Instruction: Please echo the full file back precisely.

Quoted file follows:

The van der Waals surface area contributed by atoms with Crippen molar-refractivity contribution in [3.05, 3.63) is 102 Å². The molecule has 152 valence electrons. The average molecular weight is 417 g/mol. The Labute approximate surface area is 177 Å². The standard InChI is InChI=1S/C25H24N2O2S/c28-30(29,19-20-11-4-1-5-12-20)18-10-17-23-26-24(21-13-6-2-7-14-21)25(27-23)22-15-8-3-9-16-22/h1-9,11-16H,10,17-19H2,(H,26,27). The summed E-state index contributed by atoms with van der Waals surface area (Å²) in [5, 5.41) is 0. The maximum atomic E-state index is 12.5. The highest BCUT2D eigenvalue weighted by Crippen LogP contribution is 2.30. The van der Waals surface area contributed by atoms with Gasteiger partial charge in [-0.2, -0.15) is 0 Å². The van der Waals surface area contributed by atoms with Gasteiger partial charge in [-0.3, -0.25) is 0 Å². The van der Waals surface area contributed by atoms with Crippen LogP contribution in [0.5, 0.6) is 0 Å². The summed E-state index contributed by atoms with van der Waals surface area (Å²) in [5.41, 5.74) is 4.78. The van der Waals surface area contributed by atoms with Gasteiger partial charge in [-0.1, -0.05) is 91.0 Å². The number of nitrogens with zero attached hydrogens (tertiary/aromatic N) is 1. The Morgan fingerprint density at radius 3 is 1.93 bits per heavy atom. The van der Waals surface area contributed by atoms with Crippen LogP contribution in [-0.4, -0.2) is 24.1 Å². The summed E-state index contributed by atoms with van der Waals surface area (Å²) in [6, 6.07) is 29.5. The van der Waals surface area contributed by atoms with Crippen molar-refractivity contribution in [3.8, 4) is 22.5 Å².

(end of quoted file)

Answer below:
The van der Waals surface area contributed by atoms with Crippen molar-refractivity contribution in [3.05, 3.63) is 102 Å². The molecule has 152 valence electrons. The average molecular weight is 417 g/mol. The Labute approximate surface area is 177 Å². The standard InChI is InChI=1S/C25H24N2O2S/c28-30(29,19-20-11-4-1-5-12-20)18-10-17-23-26-24(21-13-6-2-7-14-21)25(27-23)22-15-8-3-9-16-22/h1-9,11-16H,10,17-19H2,(H,26,27). The summed E-state index contributed by atoms with van der Waals surface area (Å²) in [5, 5.41) is 0. The maximum atomic E-state index is 12.5. The highest BCUT2D eigenvalue weighted by Crippen LogP contribution is 2.30. The van der Waals surface area contributed by atoms with Gasteiger partial charge in [-0.2, -0.15) is 0 Å². The van der Waals surface area contributed by atoms with Gasteiger partial charge in [-0.3, -0.25) is 0 Å². The van der Waals surface area contributed by atoms with Crippen LogP contribution in [0.5, 0.6) is 0 Å². The summed E-state index contributed by atoms with van der Waals surface area (Å²) in [5.41, 5.74) is 4.78. The van der Waals surface area contributed by atoms with Gasteiger partial charge in [-0.1, -0.05) is 91.0 Å². The number of nitrogens with zero attached hydrogens (tertiary/aromatic N) is 1. The Morgan fingerprint density at radius 3 is 1.93 bits per heavy atom. The van der Waals surface area contributed by atoms with Crippen LogP contribution in [-0.4, -0.2) is 24.1 Å². The summed E-state index contributed by atoms with van der Waals surface area (Å²) in [6, 6.07) is 29.5. The van der Waals surface area contributed by atoms with Crippen molar-refractivity contribution in [3.8, 4) is 22.5 Å².